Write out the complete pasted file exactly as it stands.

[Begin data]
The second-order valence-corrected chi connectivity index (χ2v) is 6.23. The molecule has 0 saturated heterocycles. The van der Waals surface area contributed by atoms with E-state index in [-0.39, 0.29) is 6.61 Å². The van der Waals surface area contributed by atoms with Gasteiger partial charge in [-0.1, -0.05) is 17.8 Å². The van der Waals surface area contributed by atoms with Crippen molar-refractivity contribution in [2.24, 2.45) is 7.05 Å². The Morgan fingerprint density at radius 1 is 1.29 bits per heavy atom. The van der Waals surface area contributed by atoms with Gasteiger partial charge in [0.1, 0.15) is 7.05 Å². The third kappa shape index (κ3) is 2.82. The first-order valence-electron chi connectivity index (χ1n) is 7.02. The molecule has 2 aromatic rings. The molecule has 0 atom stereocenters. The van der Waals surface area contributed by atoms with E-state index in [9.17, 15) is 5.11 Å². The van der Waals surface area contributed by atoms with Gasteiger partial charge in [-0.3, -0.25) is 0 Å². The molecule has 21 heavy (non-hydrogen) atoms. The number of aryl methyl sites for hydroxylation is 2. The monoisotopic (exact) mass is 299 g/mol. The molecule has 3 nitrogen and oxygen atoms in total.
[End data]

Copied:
The second-order valence-corrected chi connectivity index (χ2v) is 6.23. The molecule has 0 saturated heterocycles. The van der Waals surface area contributed by atoms with E-state index in [-0.39, 0.29) is 6.61 Å². The van der Waals surface area contributed by atoms with Gasteiger partial charge in [-0.1, -0.05) is 17.8 Å². The van der Waals surface area contributed by atoms with Crippen molar-refractivity contribution in [2.24, 2.45) is 7.05 Å². The Morgan fingerprint density at radius 1 is 1.29 bits per heavy atom. The van der Waals surface area contributed by atoms with Gasteiger partial charge in [0.1, 0.15) is 7.05 Å². The third kappa shape index (κ3) is 2.82. The first-order valence-electron chi connectivity index (χ1n) is 7.02. The molecule has 2 aromatic rings. The molecule has 0 atom stereocenters. The van der Waals surface area contributed by atoms with E-state index in [9.17, 15) is 5.11 Å². The van der Waals surface area contributed by atoms with Gasteiger partial charge in [-0.3, -0.25) is 0 Å². The molecule has 21 heavy (non-hydrogen) atoms. The number of aryl methyl sites for hydroxylation is 2. The monoisotopic (exact) mass is 299 g/mol. The molecule has 3 nitrogen and oxygen atoms in total.